Raymond Jackson [Jak]
Raymond Jackson was born in the Middlesex Hospital, London, on 11 March 1927, the son of Maurice Jackson, a tailor who worked in the garment industry. An only child, Jackson was small and weedy, and at school was nicknamed "Winkle". He was also short-sighted, and had to wear thick glasses from the age of two. Educated at Clipstone Road School (with illustrator Peter Jackson) and Lyulph Stanley School, he studied at Willesden School of Art from 1941 to 1943. In 1945 he joined the army as a National Serviceman, spending three years in the Army Education Corps teaching conscripts to paint.
In 1948 Jackson returned to Willesden School of Art to take a two-year National Diploma in Design. He then became a commercial artist, and his first job in 1950 was for Link House Publishing, publishers of the naturist magazine Health and Efficiency. Here he re-touched pubic hairs on nude photographs, and drew joke cartoons. In 1951, after getting the sack, he joined Keymers Advertising Agency, while contributing to Punch, Lilliput and other publications as a freelance cartoonist. In 1952 he left Keymers to work in the advertising department of the Evening Standard, quickly transferring to the art department, where he drew general illustrations and small cartoons for the sports page, and illustrations for the TV page.
In 1958 Victor Weisz ("Vicky") arrived at the paper as political cartoonist, and the two men disliked each other intensely. After one argument, Weisz avoided Jackson for years, using the back stairs to get to his office so that they would not meet. "I'm only pulling the bloke's leg", Jackson recalled later, "but once it got past a joke and we didn't speak to each other for two years, ha, ha." The two men were quite different in temperament and outlook. Dedicated to fitness, and a black belt in judo, Jackson was fascinated by physical danger. In July 1964 the Evening Standard sent him - at his own request - to Malaya to train with the British Army, and this was followed by assignments as cartoonist and writer to the Golan Heights, and to anti-colonial wars in Borneo and Aden, where he chummed up with members of the SAS. "There are some violent, dangerous people about" he told an interviewer in 1965: "I don't agree with violence, but you've got to protect yourself."
When Weisz committed suicide in 1966, Jackson was suggested as his replacement, and although the editor of the Evening Standard, Charles Wintour, had doubts, he was given the job. As editorial cartoonist Jackson developed a style based on that of Giles at the Daily Express, full of figures and detail. However, his politics were further to the right than those of Giles, and he was capable of being more caustic. As the journalist Duncan Campbell noted at the time, "it is ironic that Jak should have inherited the cartoonist's job from Vicky who killed himself in despair at the proliferation of the sort of attitudes that Jak encourages."
Jackson almost always used a high viewpoint in his cartoons, giving them a cinematic feel - Keith Waite argued that his work "owes a lot to TV": "His square is much like a TV screen." Jackson claimed to be a "social" rather than a "political" cartoonist, and his work more often featured stereotypes than recognisable individuals. As a result, his barbed attacks managed to offend large numbers of people. On 9 December 1970 he drew a cartoon attacking the power workers as bone-headed throwbacks - "Homo-electrical-sapiens Britannicus" - and this brought an immediate protest from the Evening Standard's printers, who stopped the presses. Production was resumed only when the paper agreed to carry a letter next to Jackson's cartoon, giving the printers' opinion that it was "beyond the bounds of humour and fair comment."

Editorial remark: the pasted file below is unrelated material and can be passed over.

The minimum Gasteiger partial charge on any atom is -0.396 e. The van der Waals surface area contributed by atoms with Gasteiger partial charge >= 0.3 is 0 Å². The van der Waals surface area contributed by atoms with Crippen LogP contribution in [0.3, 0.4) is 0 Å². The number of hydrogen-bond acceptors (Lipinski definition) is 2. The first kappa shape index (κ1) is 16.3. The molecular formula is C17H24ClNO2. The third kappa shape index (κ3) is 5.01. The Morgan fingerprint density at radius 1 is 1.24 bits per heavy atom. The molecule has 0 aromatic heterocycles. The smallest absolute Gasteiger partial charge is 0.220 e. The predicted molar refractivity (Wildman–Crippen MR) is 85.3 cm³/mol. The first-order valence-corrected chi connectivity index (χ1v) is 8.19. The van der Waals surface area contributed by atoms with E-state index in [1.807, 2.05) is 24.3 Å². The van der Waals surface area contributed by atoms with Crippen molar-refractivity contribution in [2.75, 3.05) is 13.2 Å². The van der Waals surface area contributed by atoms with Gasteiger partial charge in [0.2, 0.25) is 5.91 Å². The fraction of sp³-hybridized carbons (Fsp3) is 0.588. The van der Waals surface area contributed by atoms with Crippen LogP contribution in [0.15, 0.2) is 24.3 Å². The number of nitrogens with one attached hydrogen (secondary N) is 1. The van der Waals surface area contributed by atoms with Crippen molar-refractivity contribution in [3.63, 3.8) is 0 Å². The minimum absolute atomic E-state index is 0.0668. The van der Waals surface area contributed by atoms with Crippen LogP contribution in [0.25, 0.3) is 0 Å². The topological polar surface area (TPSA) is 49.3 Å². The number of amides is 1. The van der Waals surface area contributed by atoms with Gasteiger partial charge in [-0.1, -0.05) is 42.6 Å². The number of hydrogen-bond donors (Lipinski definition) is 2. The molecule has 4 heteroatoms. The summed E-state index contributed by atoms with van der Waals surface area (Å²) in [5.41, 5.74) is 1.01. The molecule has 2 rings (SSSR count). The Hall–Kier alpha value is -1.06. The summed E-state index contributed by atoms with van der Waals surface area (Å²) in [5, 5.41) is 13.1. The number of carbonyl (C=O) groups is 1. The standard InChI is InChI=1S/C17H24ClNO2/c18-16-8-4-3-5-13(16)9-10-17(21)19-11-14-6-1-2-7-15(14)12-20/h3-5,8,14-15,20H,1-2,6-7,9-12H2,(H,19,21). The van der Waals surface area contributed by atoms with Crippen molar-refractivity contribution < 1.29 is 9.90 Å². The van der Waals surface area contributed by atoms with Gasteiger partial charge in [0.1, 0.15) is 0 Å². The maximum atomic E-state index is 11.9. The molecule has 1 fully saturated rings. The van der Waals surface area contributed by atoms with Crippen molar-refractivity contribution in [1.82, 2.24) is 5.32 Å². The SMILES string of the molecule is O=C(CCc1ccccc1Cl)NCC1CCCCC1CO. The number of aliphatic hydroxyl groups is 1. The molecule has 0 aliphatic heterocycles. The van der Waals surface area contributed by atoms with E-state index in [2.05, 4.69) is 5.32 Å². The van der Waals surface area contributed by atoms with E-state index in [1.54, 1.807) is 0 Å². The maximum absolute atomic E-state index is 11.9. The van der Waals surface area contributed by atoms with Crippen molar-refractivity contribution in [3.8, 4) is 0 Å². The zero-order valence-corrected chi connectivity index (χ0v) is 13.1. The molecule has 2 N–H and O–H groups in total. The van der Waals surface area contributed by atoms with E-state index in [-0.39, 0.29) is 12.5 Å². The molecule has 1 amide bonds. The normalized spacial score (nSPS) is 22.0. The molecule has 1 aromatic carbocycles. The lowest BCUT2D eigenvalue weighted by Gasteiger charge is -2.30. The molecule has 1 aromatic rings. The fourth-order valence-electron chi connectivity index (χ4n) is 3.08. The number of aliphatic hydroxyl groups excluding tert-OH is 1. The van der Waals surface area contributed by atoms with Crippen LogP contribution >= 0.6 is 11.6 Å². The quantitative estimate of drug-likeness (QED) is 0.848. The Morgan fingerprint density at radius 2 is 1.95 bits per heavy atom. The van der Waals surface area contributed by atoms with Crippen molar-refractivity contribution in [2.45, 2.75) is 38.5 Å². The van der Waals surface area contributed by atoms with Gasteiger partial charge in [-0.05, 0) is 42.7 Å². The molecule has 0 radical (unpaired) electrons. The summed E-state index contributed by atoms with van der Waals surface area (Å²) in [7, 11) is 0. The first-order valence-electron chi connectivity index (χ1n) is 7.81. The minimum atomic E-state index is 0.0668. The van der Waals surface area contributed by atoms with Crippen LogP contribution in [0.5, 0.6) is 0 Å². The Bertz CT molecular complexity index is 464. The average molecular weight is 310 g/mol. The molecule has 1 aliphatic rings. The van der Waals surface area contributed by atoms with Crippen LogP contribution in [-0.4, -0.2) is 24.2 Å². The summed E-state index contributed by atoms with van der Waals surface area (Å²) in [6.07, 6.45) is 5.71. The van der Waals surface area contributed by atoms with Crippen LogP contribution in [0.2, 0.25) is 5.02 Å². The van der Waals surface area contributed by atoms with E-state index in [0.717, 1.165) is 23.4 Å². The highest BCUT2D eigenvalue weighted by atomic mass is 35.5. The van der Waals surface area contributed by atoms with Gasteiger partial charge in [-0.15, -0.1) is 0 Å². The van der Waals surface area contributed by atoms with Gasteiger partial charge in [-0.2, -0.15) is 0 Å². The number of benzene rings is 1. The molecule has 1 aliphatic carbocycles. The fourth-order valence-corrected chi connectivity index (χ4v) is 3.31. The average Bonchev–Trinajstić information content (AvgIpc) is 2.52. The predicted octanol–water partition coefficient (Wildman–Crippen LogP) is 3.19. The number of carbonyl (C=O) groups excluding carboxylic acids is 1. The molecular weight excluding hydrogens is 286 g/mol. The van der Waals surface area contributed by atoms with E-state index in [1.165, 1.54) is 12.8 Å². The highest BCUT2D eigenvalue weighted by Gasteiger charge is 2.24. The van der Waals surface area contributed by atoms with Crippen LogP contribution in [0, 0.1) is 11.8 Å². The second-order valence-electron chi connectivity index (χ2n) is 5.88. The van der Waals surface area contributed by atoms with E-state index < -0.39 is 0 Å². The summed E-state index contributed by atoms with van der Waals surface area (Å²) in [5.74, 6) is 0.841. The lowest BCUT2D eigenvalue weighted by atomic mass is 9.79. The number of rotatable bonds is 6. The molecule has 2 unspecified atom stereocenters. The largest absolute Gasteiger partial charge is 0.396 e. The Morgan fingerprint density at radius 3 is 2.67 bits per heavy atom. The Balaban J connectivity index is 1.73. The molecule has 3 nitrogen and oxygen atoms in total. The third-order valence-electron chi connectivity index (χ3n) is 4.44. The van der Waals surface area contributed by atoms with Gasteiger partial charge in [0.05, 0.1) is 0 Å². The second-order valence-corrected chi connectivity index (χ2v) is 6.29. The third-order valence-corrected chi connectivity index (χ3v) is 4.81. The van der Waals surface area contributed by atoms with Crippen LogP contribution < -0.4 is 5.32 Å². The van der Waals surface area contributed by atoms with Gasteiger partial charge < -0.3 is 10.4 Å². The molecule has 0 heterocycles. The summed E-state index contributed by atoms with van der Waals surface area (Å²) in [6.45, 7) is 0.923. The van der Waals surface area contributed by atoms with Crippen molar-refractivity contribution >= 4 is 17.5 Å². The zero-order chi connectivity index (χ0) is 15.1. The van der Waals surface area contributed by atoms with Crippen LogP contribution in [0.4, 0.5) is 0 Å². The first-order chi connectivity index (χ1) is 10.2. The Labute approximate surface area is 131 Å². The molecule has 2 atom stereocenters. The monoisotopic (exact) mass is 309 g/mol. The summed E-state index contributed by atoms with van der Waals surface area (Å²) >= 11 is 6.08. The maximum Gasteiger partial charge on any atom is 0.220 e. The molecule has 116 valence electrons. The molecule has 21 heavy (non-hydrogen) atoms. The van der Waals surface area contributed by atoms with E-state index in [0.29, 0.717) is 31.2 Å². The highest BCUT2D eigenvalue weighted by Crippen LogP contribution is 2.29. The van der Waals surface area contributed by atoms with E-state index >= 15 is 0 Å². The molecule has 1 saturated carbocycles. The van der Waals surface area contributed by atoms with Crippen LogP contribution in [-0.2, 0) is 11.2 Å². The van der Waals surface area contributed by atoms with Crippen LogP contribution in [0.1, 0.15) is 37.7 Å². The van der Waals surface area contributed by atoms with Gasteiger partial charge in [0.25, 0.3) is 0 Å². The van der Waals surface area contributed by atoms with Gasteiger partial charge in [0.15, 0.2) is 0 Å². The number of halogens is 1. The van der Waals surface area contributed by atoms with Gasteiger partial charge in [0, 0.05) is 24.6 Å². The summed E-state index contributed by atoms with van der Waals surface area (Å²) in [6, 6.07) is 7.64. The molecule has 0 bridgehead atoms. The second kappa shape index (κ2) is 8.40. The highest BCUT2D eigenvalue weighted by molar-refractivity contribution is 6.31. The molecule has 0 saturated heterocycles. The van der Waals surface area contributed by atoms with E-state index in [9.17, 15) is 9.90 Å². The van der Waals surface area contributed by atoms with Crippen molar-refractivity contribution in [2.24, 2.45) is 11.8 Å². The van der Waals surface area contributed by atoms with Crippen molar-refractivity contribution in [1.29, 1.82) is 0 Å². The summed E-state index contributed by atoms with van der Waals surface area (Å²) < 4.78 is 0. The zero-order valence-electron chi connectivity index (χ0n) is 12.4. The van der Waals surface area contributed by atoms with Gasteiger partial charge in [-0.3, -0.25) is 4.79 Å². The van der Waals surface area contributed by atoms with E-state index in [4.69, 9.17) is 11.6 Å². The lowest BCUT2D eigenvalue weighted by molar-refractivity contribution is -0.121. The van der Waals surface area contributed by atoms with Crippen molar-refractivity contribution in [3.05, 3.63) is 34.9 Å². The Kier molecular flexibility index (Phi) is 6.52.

Jackson's approach to his work was very commercial. He was noted for the authentic details in his drawings, and developed the habit of including trade or company names in his cartoons - such as OCL containers or J.M. Turnell & Co. This created a ready market for his originals among company executives, at up to £300 each, and Jak did all he could to take advantage of this. According to Miles Kington, “if he had a building site worker with ‘Bovis’ writ large on his coat, someone from Bovis would inevitably ring up with an offer. But he did not stop there. He then discovered that if you mentioned more than one brand name, you could get more for it.” Jak drew cartoons featuring up to three building workers with different companies’ names on their jackets - McAlpine, Wimpey, and Murphy in one October 1971 cartoon. I that case, according to Kington, “the three companies would have an auction to secure the drawing from him, thus getting a much better price.”
In September 1975 Jak signed a lucrative new contract with the Evening Standard, running until he was sixty-five. This secured him in his place on the paper, and seems to have encouraged him to be even bolder in his commercial ventures. Jackson was now providing Saturday cartoons for the Daily Express, as well as working for the Standard, and he made an arrangement with a publicity company for its clients' products to appear in his cartoons. In his Daily Express cartoon of 18 March 1978, the company's managing director Tom Richards even appeared as "T. Richards Chemist", with a shop selling a range of the products he represented.
This relationship is evident in Jackson's frequent references to Dettol, Bonjela, Cossack Hairspray, and other products. In October 1979 Richards wrote proudly to Reckitt & Coleman that "JAK has not produced a hospital or medical cartoon in 1979 where Dettol has not been mentioned." Yet sometimes he needed guiding. On 16 February 1980 his Daily Express cartoon contained references to Dettol and Lloyds Cream, which brought a letter from Richards thanking him for the Dettol reference, but pointing out that the company no longer handled Lloyds Cream, so he should not push it. Jackson's arrangement with Richards was exposed by Private Eye soon afterwards, which ended these commercial links, although Jackson continued to do straight advertising work for Carling Black Label beer and others. In March 1981 he slyly included a Private Eye "Dettol Issue" in one of his cartoons.